Showing posts from May, 2012

Biased media & social networks in Mexico

The presidential elections in Mexico next July 1st are heating up the political landscape.

It has always been a tradition that most media support some candidate, in this case Enrique Peña Nieto (EPN) from PRI, who is ahead in their questionable polls. However, the information spreading on social networks is something they still cannot control.

On Friday, May 11th, EPN went to the Universidad Iberoamericana, one of the most recognized private universities in the country, where the students demonstrated their rejection towards him. Of course, none of this was seen in most media, one newspaper even Photoshopping their frontpage picture:
However, with half the students filming every moment with their smartphones, the real deal spread like wildfire on social networks and youtube. One of the claims to EPN was a police operation in the town of Atenco in the outskirts of Mexico City, while EPN was governor of the State of Mexico. State and federal police arrested dozens of people, raped about…

Elections: Mexico 2012

I've been meaning to start posting about the upcoming presidential elections to be held in Mexico on July 1st. The current government of Felipe Caledrón (who began his presidency in 2006 amidst proofs of fraud) has been characterized by a stagnation of the economy and a war declared against (most of) the drug cartels, leading to at least 60,000 people killed so far. Only in Ciudad Juárez, we had ten times the murder rate than in Baghdad during the recent U.S. occupation. Last year, a complaint was filed at the International Court in The Hague against Felipe Calderón and others, accusing them of crimes against humanity.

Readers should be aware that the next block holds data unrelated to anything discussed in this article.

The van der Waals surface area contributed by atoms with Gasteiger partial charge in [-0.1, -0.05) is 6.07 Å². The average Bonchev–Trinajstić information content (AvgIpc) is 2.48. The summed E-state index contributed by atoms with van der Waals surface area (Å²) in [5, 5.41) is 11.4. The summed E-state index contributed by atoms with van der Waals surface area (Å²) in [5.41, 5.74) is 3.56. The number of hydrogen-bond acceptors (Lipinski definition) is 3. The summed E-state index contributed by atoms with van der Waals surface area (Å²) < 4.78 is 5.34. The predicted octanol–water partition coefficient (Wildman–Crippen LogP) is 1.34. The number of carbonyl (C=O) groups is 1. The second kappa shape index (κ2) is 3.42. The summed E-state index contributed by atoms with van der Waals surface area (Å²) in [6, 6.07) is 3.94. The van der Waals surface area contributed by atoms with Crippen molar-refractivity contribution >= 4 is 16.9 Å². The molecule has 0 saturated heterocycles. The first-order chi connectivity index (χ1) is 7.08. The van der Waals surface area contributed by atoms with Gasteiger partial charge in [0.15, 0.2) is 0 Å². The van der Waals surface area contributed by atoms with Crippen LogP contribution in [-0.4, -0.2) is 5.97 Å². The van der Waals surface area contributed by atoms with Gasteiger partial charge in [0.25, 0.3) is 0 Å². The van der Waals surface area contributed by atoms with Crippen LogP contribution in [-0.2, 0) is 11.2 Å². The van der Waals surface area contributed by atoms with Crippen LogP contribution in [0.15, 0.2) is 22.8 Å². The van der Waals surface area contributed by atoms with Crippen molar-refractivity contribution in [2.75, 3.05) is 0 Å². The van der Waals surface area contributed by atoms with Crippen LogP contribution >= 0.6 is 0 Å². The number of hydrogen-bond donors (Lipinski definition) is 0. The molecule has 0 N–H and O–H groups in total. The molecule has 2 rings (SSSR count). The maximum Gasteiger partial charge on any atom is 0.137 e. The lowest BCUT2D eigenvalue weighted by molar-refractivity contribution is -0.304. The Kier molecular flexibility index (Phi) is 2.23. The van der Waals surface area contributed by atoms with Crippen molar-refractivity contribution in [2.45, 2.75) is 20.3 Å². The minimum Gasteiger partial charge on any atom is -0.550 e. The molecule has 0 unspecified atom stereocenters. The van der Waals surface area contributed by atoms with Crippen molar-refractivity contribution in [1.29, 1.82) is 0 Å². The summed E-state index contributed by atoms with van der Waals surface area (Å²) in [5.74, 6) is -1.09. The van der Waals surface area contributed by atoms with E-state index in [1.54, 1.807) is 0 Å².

The perspective is not positive for Calderón, since he cannot go abroad like other ex-presidents, and most probably his party (PAN) will lose the presidency, given the failures of the two previous presidents: Calderón and Vicente Fox (2000-2006).

The candidates:

Josefina Vázquez Mota "JVM" (PAN), former minister of education and leader of her party's gr…

New draft: Complexity and Information: Measuring Emergence, Self-organization, and Homeostasis at Multiple Scales

Concepts used in the scientific study of complex systems have become so widespread that their use and abuse has led to ambiguity and confusion in their meaning. In this paper we use information theory to provide abstract and concise measures of complexity, emergence, self-organization, and homeostasis. The purpose is to clarify the meaning of these concepts with the aid of the proposed formal measures. In a simplified version of the measures (focussing on the information produced by a system), emergence becomes the opposite of self-organization, while complexity represents their balance. We use computational experiments on random Boolean networks and elementary cellular automata to illustrate our measures at multiple scales.

Gershenson, C. & N. Fernández (2012). Complexity and Information: Measuring Emergence, Self-organization, and Homeostasis at Multiple Scales. C3 Report 2012.03.